Regional and municipal governments receive, via transfers from the central government, around half of the Peruvian state’s revenues from the extractive industries. The other half is allocated to the national budget. There are a number of online tools with information about the national budget including Execution of funds and National budget systems.


The EITI encourages multi-stakeholder groups to explore innovative approaches to make the EITI more relevant and useful.

Sub-national EITI implementation

In 2015, the regions of Piura and Moquegua piloted EITI implementation. Both regions formed multi-stakeholder groups and commissioned, together with Peru EITI, pilot EITI Reports. These reports feature reconciled transfers from the central government to regions and municipalities and, more crucial to building trust, disclosed information on how these subnational governments have used extractive revenues. The two reports also contained historical data on revenue and expenditures dating back to 2007. These EITI Reports highlighted that, only about 15% of revenues from the mining and hydrocarbon sector have been used for developmental spending, such as infrastructure or economic diversification. The rest has been spent on current expenditures such as salaries and servicing debts. Local citizens are using this information to engage with their regional authorities on alternative ways to spend these resources.


Peru was found to have achieved meaningful progress in implementing the EITI Standard. View more information under the Validation section of this page or go to the Board's decision in full. Previously, the country was compliant under the 2011 Rules.

Peru has produced a roadmap for the disclosure of the beneficial owners as per EITI Requirement 2.5 ahead of the deadline of 31st December 2016.  Peru published its 2014 EITI Report in June 2016.The EITI subnational pilots, in Piura and Moquegua, have been concluded. The timeliness of data remains a concern in both national and subnational reports. Expansion of the scope of EITI sub-national implementation is expected to increase up to five regions during 2017.

EITI Peru hosted a number of events in the margins of the 7th EITI Global Conference in February 2016.The Ministry of Energy and the Embassy of Canada in Lima launched a Partnership for sustainable mining in Peru. Following the G7 Fast track partnership. This is an effort to bring together all partners supporting good governance efforts in the Peruvian extractive sector. The proposed new partnership could be an opportunity to integrate the EITI with other efforts aimed at improving the management of the natural resources.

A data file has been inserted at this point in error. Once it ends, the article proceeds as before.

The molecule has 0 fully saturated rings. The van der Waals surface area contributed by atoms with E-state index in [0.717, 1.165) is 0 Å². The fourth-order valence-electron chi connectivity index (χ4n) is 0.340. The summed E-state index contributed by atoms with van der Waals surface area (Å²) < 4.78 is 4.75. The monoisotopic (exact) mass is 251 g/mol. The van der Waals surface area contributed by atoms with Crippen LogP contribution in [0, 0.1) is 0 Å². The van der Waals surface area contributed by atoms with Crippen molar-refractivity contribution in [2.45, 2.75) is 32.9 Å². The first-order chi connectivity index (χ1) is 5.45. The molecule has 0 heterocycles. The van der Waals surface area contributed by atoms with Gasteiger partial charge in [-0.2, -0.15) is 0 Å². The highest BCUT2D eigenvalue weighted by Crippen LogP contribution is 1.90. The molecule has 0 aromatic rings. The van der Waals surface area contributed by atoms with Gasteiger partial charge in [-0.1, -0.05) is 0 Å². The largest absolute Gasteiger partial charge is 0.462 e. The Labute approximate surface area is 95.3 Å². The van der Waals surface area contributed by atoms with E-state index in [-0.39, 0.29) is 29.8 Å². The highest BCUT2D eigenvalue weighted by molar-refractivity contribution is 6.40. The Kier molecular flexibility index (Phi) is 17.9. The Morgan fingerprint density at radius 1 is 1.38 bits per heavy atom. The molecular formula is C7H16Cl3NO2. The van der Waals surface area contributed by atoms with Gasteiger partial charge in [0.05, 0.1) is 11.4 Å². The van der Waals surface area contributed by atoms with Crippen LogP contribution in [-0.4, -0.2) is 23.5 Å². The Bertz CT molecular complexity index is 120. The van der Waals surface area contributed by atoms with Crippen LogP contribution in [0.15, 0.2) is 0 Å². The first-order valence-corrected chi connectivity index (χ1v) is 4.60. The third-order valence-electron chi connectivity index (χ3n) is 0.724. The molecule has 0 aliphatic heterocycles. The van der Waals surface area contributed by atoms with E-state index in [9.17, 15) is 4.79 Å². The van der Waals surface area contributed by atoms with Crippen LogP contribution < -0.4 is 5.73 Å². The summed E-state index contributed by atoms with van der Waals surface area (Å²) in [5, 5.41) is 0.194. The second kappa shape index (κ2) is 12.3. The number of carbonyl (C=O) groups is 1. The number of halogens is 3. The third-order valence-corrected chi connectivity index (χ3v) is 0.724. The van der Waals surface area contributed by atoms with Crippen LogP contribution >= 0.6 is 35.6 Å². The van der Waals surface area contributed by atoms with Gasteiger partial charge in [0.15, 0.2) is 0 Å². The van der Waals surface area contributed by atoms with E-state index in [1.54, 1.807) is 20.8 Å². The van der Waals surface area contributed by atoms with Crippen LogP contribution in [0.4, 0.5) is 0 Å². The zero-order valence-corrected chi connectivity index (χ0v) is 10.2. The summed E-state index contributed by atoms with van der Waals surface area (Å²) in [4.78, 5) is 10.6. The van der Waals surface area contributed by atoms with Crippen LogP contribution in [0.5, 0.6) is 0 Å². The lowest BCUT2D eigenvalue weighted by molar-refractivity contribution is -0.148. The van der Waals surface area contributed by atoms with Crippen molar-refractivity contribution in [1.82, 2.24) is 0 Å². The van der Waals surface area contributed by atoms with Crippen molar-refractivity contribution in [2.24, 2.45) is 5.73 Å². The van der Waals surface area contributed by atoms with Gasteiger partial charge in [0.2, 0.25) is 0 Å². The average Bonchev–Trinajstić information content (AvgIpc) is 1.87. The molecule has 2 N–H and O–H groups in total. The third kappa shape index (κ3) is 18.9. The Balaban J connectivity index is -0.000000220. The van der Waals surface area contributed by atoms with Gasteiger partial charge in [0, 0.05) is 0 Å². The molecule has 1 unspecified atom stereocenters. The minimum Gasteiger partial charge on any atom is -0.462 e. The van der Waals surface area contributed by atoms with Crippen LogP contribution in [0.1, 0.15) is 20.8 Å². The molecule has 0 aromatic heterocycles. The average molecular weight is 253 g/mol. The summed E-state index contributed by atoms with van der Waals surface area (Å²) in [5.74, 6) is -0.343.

On 12 May 2006, the Government of Peru published an Executive Decree that created an EITI Working Group which represents the entire stakeholder’s constituency, and provides a legal basis to the implementation of EITI. The mandate of this working group was renewed by Presidential Decree 5 September 2008. In 2011, the EITI working group was given permanent status by Decree No.28-2011-EM of 11 June.

The EITI National Committee (called Comision Multisectorial de la EITI, in Spanish) is chaired by EITI Champion Ing Guillermo Shinno, Vice-Minister of Mines from the Ministry of Energy and Mines and integrated by:

Fernando Castillo - Ministry of Energy, Technical Secretary of the Commission;
Ministry of Finance - Sr Hugo Oropeza - DG Social Management;
Universities: Pacific University - Sr Carlos Casas;
Civil Society: Grupo Propuesta Ciudadana - Sr Epifanio Baca; Derecho, Ambiente y Recursos Naturales - Sra Pilar Camero
Industry - Sociedad de Mineria, Petroleo y Energia - Sra Carmen Mendoza; Sra Caterina Podestá
Industry - Southern Peru Copper Co. - Sr Carlos Aranda; Anglo American- Sr Eduardo Rubio; Repsol - Sr Jorge Luis Mercado



Peru was found to have made meaningful progress in meeting the EITI Standard on 11 January 2017. The country needs to take corrective actions on a number of requirements and will be validated again on 11 January, 2018.

Peru's progress by requirement can be found in the scorecard below. 

Peru's progress by requirement